- Toni Koraza is a London-based copywriter, non-fiction editor, and founder of digital agency Mad Company.
- He uses the ‘batched schedule’ method to organize his many freelance duties into manageable tasks.
- Koraza says batching helps him create a better workflow and produce higher quality work in less time.
- Visit the Business section of Insider for more stories.
Bad schedules put freelancers in bad places. Sunday afternoons are hardly enjoyable if 1,142 client messages melt your brain into a veggie soup. An overwhelmed workload can lead you to becoming counterproductive, agitated, and even possibly depressed, anxious, and miserable.
Conversely, a simple and effective schedule can help freelancers deliver timely results across multiple projects while decreasing the risk of job-related burnout.
Following a better schedule will bring the best out of your professional and personal life
I’ve started a short-form publication, published several hundred stories, signed six long-term clients, wrote two book drafts, registered a creative micro-agency in London, and moved countries, all while under various lockdowns and dealing with great uncertainty. I can thank everything for a schedule tweak I discovered only recently.
I started using a ‘batched schedule’ method to better manage the pressure of signing new clients and spreading myself over various digital businesses. With this plan, I sign into my calendar and batch each task to complement the next one. The idea is to create a synergy of work that makes multiple projects not just possible but also enjoyable.
Here’s how to batch together a highly effective schedule and streamline your daily workflow.
1. Create categories for your various tasks
Think of umbrella topics distinct to your freelancing business.
- What clients bring in the most work?
- What are the major topics and niches of your business?
- When do you generate leads and pitch clients?
- What skill do you use the most in your business?
Creative writing is the backbone of my business. I currently have six clients, two of which I work for on a daily basis creating cover content and copy for SEO and other traffic-growth strategies. I answer current and new client proposals between 2 p.m. and 3 p.m., together with other requests and emails.
2. Block out time that is non-negotiable for output
Use your peak creative time for high-intensity output. I usually start writing around 9 a.m., and finish over 3,000 words before lunch. I don’t answer calls, messages, or emails between 9 a.m. and 1 p.m. You can reach me only if you come banging at my door. The same output is almost impossible at any other time of the day, and therefore is sacred.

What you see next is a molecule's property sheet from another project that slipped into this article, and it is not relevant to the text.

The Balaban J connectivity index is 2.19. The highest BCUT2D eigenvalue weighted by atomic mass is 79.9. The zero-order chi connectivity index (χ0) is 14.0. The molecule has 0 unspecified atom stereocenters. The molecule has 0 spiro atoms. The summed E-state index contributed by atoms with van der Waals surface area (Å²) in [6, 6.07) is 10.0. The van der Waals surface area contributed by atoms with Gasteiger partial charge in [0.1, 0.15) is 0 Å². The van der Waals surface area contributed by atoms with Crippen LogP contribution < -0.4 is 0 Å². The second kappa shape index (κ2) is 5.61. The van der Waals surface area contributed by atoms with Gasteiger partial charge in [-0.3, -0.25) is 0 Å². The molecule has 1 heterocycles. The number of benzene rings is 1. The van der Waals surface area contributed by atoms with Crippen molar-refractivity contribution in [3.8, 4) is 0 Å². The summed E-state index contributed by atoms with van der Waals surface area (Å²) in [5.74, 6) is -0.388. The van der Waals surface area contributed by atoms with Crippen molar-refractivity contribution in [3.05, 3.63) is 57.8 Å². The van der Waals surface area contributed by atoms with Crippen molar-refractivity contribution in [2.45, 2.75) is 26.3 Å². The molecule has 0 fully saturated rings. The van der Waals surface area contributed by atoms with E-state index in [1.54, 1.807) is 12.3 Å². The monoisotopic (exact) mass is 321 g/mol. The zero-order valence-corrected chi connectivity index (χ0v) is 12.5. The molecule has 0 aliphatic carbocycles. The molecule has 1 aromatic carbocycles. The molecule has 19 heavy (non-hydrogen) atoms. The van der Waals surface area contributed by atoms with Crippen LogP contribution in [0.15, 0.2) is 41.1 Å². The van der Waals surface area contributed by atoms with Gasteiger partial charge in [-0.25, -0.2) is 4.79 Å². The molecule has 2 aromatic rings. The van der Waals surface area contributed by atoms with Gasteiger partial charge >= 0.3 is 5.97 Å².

3. Assign a daily mission to each specific topic
Every Tuesday, I’m building Mad Company, batching all major publication and startup development tasks for that day. I write reports and promotions in the morning, read submissions, talk to my editor, and schedule upcoming stories. I do work for Good Annotations exclusively on Thursdays and Fridays.
4. Write down your minimum viable task to jumpstart the workflow
Find one action that warms up your freelancing skills. Aim for the intersections of easy, short, and engaging. Personally, I answer a relevant Quora question to kick-start my writing routine. You could also journal about your business, code for a personal project, or shoot a TikTok video.
The focus is on output rather than consumption, so reading news or listening to the radio is not a minimum viable task.
5. Schedule the elephant right after the warm-up
The elephant is the long, audacious, and crucial goal in your freelance schedule. I usually write a few thousand words for a client or my business, often over-delivering on the contract. I sometimes submit three articles on request of one, which my clients never seem to mind.
6. Organize your social interactions
People can drain energy, and you can clutter your mind with countless distractions. If you’re a freelancer, your self-discipline is the backbone of any good and timely work. Schedule calls, messages, and everything that has the power to disrupt your schedule after you’re done with any tasks that require your creative energy. I
deal with most business-related correspondence between 1 p.m. and 2 p.m. Batching also helps coworkers or clients organize their needs around your schedule.
Using this schedule, I usually sign off at 2 p.m. and have the rest of the day to recharge and enjoy
Working long hours doesn’t mean you’re effective or productive — even Tim Ferriss believes you can’t do more than four hours of productive work in a day. Freelancers can accomplish more in four hours with a batched schedule than in 20 hours of aimless work.
By batching your tasks into complementary groups, assigning groups to each day, and then work during your peak productivity hours, you’ll be able to accomplish your best work in due time and create a healthy work-life balance.
Toni Koraza is a London-based copywriter, non-fiction editor, growth manager at Good Annotations, amateur fiction writer, and founder of digital agency Mad Company. Follow him on Twitter.